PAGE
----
as dear children; and because they are such by adopting grace; being predestinated unto the adoption of children, in the eternal purpose of God, and taken into that relation in the covenant of grace; and which is declared and made manifest in regeneration, and by faith in Christ Jesus: and they are dear, or beloved children, being loved with an everlasting and unchangeable love, and which is the spring and source of their adoption; and their being dear to him is seen by what he is unto them, their covenant God and Father; and by what he has done for them, in giving his Son to them, and for them; as well as in choosing, calling, and quickening them by his grace, and by the account he makes of them, as his jewels, his peculiar treasure, and the apple of his eye; and by the pity and compassion he has for them, and the care he takes of them; and therefore it becomes them to imitate him; for who should they imitate and follow after, but their Father, and especially when they are so dear unto him?
as Christ also hath loved us; with a love exceeding great and strong, which is wonderful, inconceivable, and unparalleled; and even as the Father has loved him; with a love that is free and sovereign, unchangeable and everlasting, of which he has given many instances; and a principal one is hereafter mentioned: the "as" here is a note of similitude, not of equality; for it cannot be thought that the saints should love God, or Christ, or one another, with a love equal to Christ's love to them, but only that theirs should bear some likeness to his: the Alexandrian copy and Ethiopic version, instead of "us", read "you":
and hath given himself for us; not the world, and the things of it, which are his; not men, nor angels, nor animals, but himself; he gave away his time, service, and strength; his name, fame, and reputation; all the comforts of life, and life itself; his whole human nature, soul and body, and that as in union with his divine person; and that not only for the good of his people, but in their room and stead; not for angels, nor for all men, but for his chosen ones, the church, his sheep, his people, and when they, were sinners; in the following manner, and for the said purpose:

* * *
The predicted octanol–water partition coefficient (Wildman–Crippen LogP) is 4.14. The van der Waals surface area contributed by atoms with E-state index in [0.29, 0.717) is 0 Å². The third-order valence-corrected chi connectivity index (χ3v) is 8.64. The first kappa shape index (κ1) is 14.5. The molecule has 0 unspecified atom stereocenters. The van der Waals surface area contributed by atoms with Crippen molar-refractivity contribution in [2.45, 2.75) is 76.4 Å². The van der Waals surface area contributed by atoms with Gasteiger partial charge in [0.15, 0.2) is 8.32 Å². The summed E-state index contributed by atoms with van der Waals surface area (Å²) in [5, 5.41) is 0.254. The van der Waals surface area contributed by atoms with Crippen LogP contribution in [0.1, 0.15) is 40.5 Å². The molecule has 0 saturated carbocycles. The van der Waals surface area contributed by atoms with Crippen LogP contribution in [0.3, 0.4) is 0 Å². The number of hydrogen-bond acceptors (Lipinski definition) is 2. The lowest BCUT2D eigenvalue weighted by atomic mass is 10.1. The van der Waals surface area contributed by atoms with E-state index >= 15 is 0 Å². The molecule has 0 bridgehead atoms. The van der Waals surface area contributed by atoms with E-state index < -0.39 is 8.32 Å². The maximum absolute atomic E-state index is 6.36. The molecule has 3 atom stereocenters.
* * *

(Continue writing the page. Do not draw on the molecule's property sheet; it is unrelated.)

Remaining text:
an offering and a sacrifice to God, for a sweet smelling savour; Christ was both priest and sacrifice; he offered up himself a propitiatory sacrifice for the sins of his people, to expiate them, and make reconciliation and satisfaction for them; and this he offered up to God, against whom they had sinned, and whose justice must be satisfied, who called him to this work, and engaged him in it; and which was well pleasing to him, he smelled a sweet savour of rest in it, it being an unblemished sacrifice, and voluntarily offered up; and was complete, full, and adequate to the demands of his justice; by it sin was put away, finished, and made an end of, and his people perfected for ever; see Genesis 8:20.
let it not be once named among you, as becometh saints; that is, neither one or other of them; the sense is, that they should not be committed; so that there might be no occasion to speak of them, even though with abhorrence, as if there were no such vices in being; and much less should they be named with pleasure, and pleaded for: for thus it becomes such who are set apart by God the Father, whose sins are expiated by the blood of Christ, and whose hearts are sanctified by the Spirit of God; who profess the Gospel of Christ, and have a place and a name in God's house, better than that of sons and daughters.
which are not convenient; are disagreeable to the will of God, and unsuitable to the characters of the saints, and are very unbecoming them to practise:
but rather giving of thanks; instead of these, as the Syriac version renders it; it is much more suitable and becoming to give thanks to God for temporal and spiritual mercies, and to speak those things which are grateful to good men; this is to use the tongue to much better purpose, than in an obscene, foolish, or jocose way: one of Stephens's copies read, "but only of giving of thanks".
(i) Jarchi in Psal. lxxv. 3. Vid. Vajikra Rabba, sect. 24. fol. 165. 3.
that no whoremonger, nor unclean person; anyone that is guilty of fornication, adultery, incest, &c.
Nor covetous man, who is an idolater: as every man is, that indulges his lusts, the idols of his own heart; and who serves divers lusts and pleasures, and gives up himself to work all uncleanness with greediness; never having his fill of sin, but is ever craving and coveting it; as well as he who is immoderately desirous of worldly things: the covetous man may be called an idolater, because the idolater and he worship the same in substance, gold and silver, and brass, or what is made of them; the covetous man admires his gold, lays it up, and will not make use of it, as if it was something sacred; and through his over love to mammon, whom he serves, he neglects the worship of God, and the good of his own soul, and puts his trust and confidence in his riches: now no such person